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Court case about execution of will and disqualification of heir – Solomon v Solomon and Another

Solomon v Solomon and Another [2023] ZAWCHC 182

The applicant (J) brought an application that a will executed by his father (P) be declared unexecutable and that P’s estate should be distributed in accordance with the rules of intestate succession. This because the will appointed J’s brother S as the only heir and S’s spouse signed as one of the witnesses to the will. S brought a counter application that the document be accepted as a valid will under the provisions of section 2(3) of the Wills Act, 7 of 1953 (the Act), and that S be declared fit to inherit under section 4A(2)(a) of the Act.

Section 4A(1) and 4A(2)(a) read:

4A Competency of persons involved in execution of will

(1) Any person who attests and signs a will as a witness, or who signs a will in the presence and by direction of the testator, or who writes out the will or any part thereof in his own handwriting, and the person who is the spouse of such person at the time of the execution of the will, shall be disqualified from receiving any benefit from that will.

(2) Notwithstanding the provisions of subsection (1)-

(a) a court may declare a person or his spouse referred to in subsection (1) to be competent to receive a benefit from a will if the court is satisfied that that person or his spouse did not defraud or unduly influence the testator in the execution of the will;

The relationship between J and P deteriorated over years to the point where J did not want to have any contact with his father and stated to S that he did not want to hear anything about P except to be informed of his death. P notified S that he drafted a new will and asked S to arrange that S’s spouse and daughter sign the will as witnesses, as S could not sign as witness because he was an heir in the will. S did as his father asked, not knowing that he would still be disqualified under section 4A(1). S’s spouse and daughter signed the will as witnesses, and another person signed afterwards as another witness, but not in the presence of the first two. J’s application was based on the fact that S is disqualified to inherit under section 4A(1) because his spouse signed as witness to the will. S’s counter application was based on the fact that two other witnesses signed, albeit that one signed at a later stage and not in the presence of the first two. He asked for this failure to comply with the requirement that witnesses should sign in each other’s presence to be condoned under section 2(3) of the Act and that he be declared fit to inherit under section 4A(2)(a) of the Act as there was no undue influence on P when he executed the will.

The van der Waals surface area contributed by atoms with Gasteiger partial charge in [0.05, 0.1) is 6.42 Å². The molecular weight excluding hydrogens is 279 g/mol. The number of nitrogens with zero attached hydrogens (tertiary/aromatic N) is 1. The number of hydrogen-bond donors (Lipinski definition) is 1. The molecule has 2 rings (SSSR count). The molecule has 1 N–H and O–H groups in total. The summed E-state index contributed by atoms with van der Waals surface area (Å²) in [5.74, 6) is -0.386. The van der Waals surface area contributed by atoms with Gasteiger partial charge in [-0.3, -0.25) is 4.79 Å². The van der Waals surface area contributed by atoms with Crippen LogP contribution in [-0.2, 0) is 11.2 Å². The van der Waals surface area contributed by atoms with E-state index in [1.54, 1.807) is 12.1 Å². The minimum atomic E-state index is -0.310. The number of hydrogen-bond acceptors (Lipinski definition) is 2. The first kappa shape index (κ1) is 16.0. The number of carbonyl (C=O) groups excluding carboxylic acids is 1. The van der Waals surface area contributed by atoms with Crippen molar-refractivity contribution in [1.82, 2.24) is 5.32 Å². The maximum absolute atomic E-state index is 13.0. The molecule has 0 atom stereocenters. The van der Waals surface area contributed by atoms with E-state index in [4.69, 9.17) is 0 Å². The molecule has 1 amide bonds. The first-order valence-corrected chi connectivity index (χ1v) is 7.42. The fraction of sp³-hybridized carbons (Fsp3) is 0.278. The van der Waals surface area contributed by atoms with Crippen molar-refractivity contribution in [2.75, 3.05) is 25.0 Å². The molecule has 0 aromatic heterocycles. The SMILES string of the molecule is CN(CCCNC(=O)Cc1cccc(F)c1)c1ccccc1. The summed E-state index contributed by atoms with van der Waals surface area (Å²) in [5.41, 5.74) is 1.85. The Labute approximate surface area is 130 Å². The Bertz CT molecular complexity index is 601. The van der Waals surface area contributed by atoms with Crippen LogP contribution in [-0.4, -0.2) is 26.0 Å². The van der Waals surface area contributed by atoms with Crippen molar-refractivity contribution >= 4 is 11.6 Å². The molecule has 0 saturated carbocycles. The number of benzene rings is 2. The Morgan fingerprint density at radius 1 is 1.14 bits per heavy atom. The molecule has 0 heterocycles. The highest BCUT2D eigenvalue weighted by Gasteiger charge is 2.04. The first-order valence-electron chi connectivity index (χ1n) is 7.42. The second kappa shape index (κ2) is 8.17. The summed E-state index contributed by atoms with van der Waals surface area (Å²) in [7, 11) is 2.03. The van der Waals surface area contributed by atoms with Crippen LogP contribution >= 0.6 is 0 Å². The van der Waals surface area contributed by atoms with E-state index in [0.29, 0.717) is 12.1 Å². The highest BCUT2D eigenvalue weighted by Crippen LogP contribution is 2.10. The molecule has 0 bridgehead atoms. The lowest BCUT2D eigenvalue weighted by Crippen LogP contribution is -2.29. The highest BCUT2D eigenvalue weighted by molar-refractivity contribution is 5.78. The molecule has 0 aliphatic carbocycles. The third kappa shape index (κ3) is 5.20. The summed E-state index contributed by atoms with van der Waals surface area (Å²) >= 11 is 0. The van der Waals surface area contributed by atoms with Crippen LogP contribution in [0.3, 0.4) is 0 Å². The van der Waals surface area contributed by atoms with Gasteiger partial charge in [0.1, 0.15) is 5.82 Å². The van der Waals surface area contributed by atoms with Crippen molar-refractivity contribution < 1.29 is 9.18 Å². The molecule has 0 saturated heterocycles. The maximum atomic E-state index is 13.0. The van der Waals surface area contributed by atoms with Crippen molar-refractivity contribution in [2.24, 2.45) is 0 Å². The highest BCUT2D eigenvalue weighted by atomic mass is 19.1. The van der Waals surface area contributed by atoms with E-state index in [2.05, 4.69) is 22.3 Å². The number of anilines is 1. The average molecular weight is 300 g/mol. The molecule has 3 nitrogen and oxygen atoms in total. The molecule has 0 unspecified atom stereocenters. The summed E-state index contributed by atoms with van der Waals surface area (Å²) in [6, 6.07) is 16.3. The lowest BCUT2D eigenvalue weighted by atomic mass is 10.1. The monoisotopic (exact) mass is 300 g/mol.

The Western Cape High Court (Hofmeyr AJ) held that there was no doubt that P executed the document with the intention that it be his will and that the requirements for condonation under section 2(3) were therefore met. The document was declared P’s last will. The court also, with reference to Blom and Another v Brown and Others [2011] 3 All SA 223 (SCA); [2011] ZASCA 54, found that there was no undue influence on P and that S was therefore fit to inherit under section 4A(2)(a).


It appears unnecessary for the court that have dealt with section 2(3) as it always has been beyond dispute that two competent witnesses signed the will in each other’s and in P’s presence. The fact that one witness was the spouse of the only heir in the will had no bearing on whether the formalities for valid execution were complied with. It did have the effect of disqualifying this only heir under section 4A(1). Therefore the only question that needed to be answered was whether S could convince the court that there was no undue influence on P. In the absence of any substantiating evidence over and above a blunt statement by J that P was unduly influenced, there was no reason for the court not to apply section 4A(2)(a).